Carson City’s natural setting must be saved
For the Appeal
The natural environment of Carson City is what brought me here almost 20 years ago to settle and raise my family – the Carson River, Tahoe, the mountains, the Great Basin desert, and a moderate climate in which we could enjoy the outdoors in all seasons.
Lately I’ve been wondering what will happen to all this as climate change kicks in. The Sierra Nevada Alliance has come out with a “Climate Change Toolkit” to help resource conservation groups and local governments understand the potential effects of climate change in the Sierra Nevada, and to design strategies to deal with it.
In Carson City, the biggest change we might see is different precipitation patterns – higher temperatures will mean more rain and less snow. Most of our water supply comes from winter snow falling in the mountains. Snow acts as a natural reservoir, lingering in the mountains through spring, releasing water in spring and early summer.
With more winter precipitation falling as rain, there will be more runoff in the winter – some in the form of events like the 1996 flood, when a warm rainstorm melted the high country snow, flooding the Carson River and the smaller creeks. Creeks and rivers will dry up earlier in the summer, affecting riparian, water-dependent species and maybe our water supply.
With the changed precipitation and warmer overall temperatures, soils and vegetation will dry out earlier, leading to a longer fire season and more wildfires. This in turn will result in changing vegetation as weedy species like cheatgrass take over the fire-damaged areas.
Less snow will mean trouble for our local ski areas. In the “Climate Change Toolkit” the Sierra Nevada Alliance reports that by 2050, a combination of delayed snow accumulation and earlier snowmelt could shorten the Sierra Nevada ski season by three to six weeks. By the end of the century, the ski season could be shortened by 7 to 15 weeks.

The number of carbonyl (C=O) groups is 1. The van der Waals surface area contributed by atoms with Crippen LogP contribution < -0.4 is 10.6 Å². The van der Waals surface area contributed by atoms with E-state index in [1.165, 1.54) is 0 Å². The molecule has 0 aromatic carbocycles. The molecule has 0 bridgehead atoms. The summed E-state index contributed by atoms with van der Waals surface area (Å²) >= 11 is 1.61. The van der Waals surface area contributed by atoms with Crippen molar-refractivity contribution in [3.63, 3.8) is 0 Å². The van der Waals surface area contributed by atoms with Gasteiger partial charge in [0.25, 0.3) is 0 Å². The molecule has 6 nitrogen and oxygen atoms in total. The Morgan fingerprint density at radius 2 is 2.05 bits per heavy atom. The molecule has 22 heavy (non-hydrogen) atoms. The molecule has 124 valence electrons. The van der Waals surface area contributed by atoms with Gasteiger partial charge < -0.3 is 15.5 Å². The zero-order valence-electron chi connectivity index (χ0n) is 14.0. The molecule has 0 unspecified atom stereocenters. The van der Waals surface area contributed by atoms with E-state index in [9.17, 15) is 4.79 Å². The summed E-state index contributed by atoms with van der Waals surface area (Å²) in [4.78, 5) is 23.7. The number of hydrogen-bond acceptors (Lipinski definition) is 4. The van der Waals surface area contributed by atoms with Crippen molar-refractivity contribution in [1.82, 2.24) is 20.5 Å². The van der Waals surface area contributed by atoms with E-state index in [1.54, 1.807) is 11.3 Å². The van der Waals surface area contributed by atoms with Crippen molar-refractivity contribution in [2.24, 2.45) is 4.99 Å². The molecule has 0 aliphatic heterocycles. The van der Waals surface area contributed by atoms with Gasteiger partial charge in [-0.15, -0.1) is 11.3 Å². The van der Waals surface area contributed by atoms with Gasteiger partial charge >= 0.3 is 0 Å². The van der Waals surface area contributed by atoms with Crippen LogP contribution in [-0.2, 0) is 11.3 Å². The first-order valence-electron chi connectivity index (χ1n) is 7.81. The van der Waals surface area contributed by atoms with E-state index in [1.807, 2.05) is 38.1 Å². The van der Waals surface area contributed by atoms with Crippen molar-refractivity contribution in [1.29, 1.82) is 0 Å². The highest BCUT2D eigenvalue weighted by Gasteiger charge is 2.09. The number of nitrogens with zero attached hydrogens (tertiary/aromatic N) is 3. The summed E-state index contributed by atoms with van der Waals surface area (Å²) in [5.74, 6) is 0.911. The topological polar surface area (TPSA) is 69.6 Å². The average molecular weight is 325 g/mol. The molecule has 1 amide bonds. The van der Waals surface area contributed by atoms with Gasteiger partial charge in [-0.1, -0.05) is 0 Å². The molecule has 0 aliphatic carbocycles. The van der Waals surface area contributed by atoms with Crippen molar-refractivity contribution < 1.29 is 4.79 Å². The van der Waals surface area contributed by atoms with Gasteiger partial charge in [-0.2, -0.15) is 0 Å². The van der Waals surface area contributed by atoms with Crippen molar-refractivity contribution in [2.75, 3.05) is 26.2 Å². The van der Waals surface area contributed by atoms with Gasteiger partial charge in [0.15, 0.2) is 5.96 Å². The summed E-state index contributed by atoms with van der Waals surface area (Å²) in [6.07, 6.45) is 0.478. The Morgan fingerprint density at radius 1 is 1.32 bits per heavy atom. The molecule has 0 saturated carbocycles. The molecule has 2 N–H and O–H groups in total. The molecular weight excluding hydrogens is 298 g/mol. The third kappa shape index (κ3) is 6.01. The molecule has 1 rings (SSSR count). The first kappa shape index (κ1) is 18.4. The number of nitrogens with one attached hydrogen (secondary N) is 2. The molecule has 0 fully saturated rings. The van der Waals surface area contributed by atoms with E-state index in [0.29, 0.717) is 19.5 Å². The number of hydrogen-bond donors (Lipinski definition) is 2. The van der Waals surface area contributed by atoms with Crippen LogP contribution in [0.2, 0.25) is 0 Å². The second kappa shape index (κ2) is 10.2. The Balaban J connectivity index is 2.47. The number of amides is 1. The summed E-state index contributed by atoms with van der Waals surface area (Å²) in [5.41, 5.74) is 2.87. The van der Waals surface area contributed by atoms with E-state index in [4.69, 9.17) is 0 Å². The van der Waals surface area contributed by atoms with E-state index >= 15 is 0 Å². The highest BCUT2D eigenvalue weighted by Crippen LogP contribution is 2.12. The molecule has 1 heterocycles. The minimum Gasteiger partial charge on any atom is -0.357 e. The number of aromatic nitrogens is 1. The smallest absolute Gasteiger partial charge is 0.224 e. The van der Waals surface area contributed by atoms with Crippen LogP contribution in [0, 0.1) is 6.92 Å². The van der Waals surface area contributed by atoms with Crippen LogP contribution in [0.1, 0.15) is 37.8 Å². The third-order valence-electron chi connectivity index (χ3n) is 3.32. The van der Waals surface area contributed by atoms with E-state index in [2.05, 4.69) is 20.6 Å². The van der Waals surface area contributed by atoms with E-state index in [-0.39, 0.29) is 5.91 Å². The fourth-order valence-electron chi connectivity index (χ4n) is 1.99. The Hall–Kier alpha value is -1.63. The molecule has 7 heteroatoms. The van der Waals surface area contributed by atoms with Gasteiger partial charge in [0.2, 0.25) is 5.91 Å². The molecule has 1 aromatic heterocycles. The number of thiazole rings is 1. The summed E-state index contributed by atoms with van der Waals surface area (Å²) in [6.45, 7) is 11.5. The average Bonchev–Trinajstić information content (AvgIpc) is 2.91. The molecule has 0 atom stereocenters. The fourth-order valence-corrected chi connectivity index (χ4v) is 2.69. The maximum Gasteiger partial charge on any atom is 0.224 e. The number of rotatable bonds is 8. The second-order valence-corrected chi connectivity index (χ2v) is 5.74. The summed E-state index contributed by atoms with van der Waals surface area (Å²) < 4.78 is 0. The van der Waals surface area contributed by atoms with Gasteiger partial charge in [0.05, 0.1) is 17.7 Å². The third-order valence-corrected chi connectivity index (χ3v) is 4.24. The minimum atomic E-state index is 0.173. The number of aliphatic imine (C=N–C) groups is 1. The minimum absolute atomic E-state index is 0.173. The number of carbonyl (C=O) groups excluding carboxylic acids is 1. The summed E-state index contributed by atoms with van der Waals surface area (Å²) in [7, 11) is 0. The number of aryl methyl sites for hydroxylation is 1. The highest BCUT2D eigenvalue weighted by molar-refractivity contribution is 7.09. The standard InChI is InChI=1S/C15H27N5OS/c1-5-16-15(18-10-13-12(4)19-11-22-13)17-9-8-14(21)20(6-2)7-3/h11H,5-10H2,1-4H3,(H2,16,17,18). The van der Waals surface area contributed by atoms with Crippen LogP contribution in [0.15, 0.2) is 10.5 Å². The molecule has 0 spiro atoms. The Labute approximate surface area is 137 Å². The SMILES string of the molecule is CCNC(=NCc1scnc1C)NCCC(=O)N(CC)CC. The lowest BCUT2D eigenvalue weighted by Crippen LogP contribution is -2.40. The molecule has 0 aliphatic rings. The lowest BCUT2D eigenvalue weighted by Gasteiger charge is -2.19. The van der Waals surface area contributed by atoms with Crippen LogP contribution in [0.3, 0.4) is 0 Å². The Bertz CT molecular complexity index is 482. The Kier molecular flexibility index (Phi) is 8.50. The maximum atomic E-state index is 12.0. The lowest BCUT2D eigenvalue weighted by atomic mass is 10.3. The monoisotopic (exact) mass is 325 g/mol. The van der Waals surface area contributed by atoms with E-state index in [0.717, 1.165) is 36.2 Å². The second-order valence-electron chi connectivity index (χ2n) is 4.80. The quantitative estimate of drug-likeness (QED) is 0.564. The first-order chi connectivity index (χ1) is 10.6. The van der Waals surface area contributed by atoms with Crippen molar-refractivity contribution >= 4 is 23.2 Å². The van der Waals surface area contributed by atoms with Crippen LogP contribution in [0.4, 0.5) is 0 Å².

We can’t forget the potential effects of climate change on the other species we share the world with. In the mountainous Great Basin and eastern Sierra, many species survive only at certain elevations that offer the right amount of precipitation and the right temperature, so a few degrees of temperature change may mean extinction.
I was thinking of this a few years ago when I was on top of Tower Peak in Yosemite National Park, appreciating the beautiful purple polemonium – “Sky Pilot” – flowers that only grow above about 10,000 feet. I had just read an Environmental Protection Agency report on climate change that said, “… although changes in the environment will surely occur, our nation’s economy should continue to provide the means for successful adaptation to climate change.” I had to admit I couldn’t figure out how our economy, thriving or not, would help the polemonium survive.
All the recent climate change reports, although gloomy, agree that there is a range of change that may take place, and that it is possible to diminish climate change by taking steps to control greenhouse gas emissions. Due partly to a lack of leadership on the federal level, many states and cities have taken the initiative to cut down on greenhouse gas emissions themselves.
As of May 2007, 500 mayors, including the mayors of Reno, Sparks, Las Vegas, and Henderson, have signed on to a U.S. Conference of Mayor’s Climate Protection Agreement.
Each of the cities are taking different steps to alleviate greenhouse gas emissions. Henderson is converting traffic signals from incandescent bulbs to light emitting diodes (LED’s), which will reduce traffic light energy consumption by 92 percent. Las Vegas is working with the Southern Nevada Homebuilders Association in a joint project to make new buildings more energy efficient.
What is Carson City doing? I called Carson City Supervisor Robin Williamson to find out. She told me that while Carson City has not joined the Mayor’s Climate Protection Agreement, the city is taking some initiatives that could cut greenhouse gas emissions.
These activities are the result of an economic development plan that the city completed a few years ago that included renewable energy development as a part of the city’s economic strategy. In a contract with the city, Energy Nevada is exploring ways to accumulate the customer base that would make renewable energy generation, for example wind power, viable. City buildings are being retrofitted with more energy efficient windows and lighting, and the city has a cogeneration contract with Sierra Pacific at the swimming pool facility.
She says that city staff are also exploring ways to calculate the city’s “carbon footprint” – a measurement of the total amount of greenhouse gases produced by a product or activity.
While changing light bulbs and retrofitting windows will certainly save the city money, in my view more is needed to keep a livable world for our children. But at least it seems that government and individuals are beginning to take climate change seriously, rather than denying that it exists.
• Fresh Ideas: Starting conversations by sharing personal perspectives on timely and timeless issues. Anne Macquarie, a private-sector urban planner, is a 19-year resident of Carson City.